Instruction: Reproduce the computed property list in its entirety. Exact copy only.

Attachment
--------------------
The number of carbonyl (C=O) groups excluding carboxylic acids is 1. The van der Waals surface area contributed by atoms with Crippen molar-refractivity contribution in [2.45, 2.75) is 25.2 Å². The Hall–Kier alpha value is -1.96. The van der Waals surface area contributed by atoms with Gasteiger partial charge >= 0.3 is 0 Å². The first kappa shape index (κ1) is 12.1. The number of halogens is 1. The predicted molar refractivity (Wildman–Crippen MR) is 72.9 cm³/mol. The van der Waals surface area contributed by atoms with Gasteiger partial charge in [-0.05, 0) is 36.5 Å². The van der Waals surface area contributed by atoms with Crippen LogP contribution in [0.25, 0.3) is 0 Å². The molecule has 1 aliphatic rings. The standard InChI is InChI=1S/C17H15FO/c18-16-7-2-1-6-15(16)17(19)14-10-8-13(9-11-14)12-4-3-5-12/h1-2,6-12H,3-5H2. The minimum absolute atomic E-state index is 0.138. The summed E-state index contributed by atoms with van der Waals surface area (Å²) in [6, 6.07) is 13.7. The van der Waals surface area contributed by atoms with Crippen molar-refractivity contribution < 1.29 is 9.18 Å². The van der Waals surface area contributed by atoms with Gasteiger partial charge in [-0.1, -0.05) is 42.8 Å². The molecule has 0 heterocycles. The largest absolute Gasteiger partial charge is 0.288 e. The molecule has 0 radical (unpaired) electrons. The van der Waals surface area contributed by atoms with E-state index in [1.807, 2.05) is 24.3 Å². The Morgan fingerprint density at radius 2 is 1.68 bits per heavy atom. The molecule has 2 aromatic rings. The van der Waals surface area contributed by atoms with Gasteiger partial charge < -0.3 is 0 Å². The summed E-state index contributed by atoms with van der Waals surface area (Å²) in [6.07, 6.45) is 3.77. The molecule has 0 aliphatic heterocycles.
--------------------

The number of carbonyl (C=O) groups excluding carboxylic acids is 1. The van der Waals surface area contributed by atoms with Crippen molar-refractivity contribution in [2.45, 2.75) is 25.2 Å². The Hall–Kier alpha value is -1.96. The van der Waals surface area contributed by atoms with Gasteiger partial charge >= 0.3 is 0 Å². The first kappa shape index (κ1) is 12.1. The number of halogens is 1. The predicted molar refractivity (Wildman–Crippen MR) is 72.9 cm³/mol. The van der Waals surface area contributed by atoms with Gasteiger partial charge in [-0.05, 0) is 36.5 Å². The van der Waals surface area contributed by atoms with Crippen LogP contribution in [0.25, 0.3) is 0 Å². The molecule has 1 aliphatic rings. The standard InChI is InChI=1S/C17H15FO/c18-16-7-2-1-6-15(16)17(19)14-10-8-13(9-11-14)12-4-3-5-12/h1-2,6-12H,3-5H2. The minimum absolute atomic E-state index is 0.138. The summed E-state index contributed by atoms with van der Waals surface area (Å²) in [6, 6.07) is 13.7. The van der Waals surface area contributed by atoms with Crippen molar-refractivity contribution < 1.29 is 9.18 Å². The van der Waals surface area contributed by atoms with Gasteiger partial charge in [-0.1, -0.05) is 42.8 Å². The molecule has 0 heterocycles. The largest absolute Gasteiger partial charge is 0.288 e. The molecule has 0 radical (unpaired) electrons. The van der Waals surface area contributed by atoms with E-state index in [1.807, 2.05) is 24.3 Å². The Morgan fingerprint density at radius 2 is 1.68 bits per heavy atom. The molecule has 2 aromatic rings. The van der Waals surface area contributed by atoms with Gasteiger partial charge < -0.3 is 0 Å². The summed E-state index contributed by atoms with van der Waals surface area (Å²) in [6.07, 6.45) is 3.77. The molecule has 0 aliphatic heterocycles.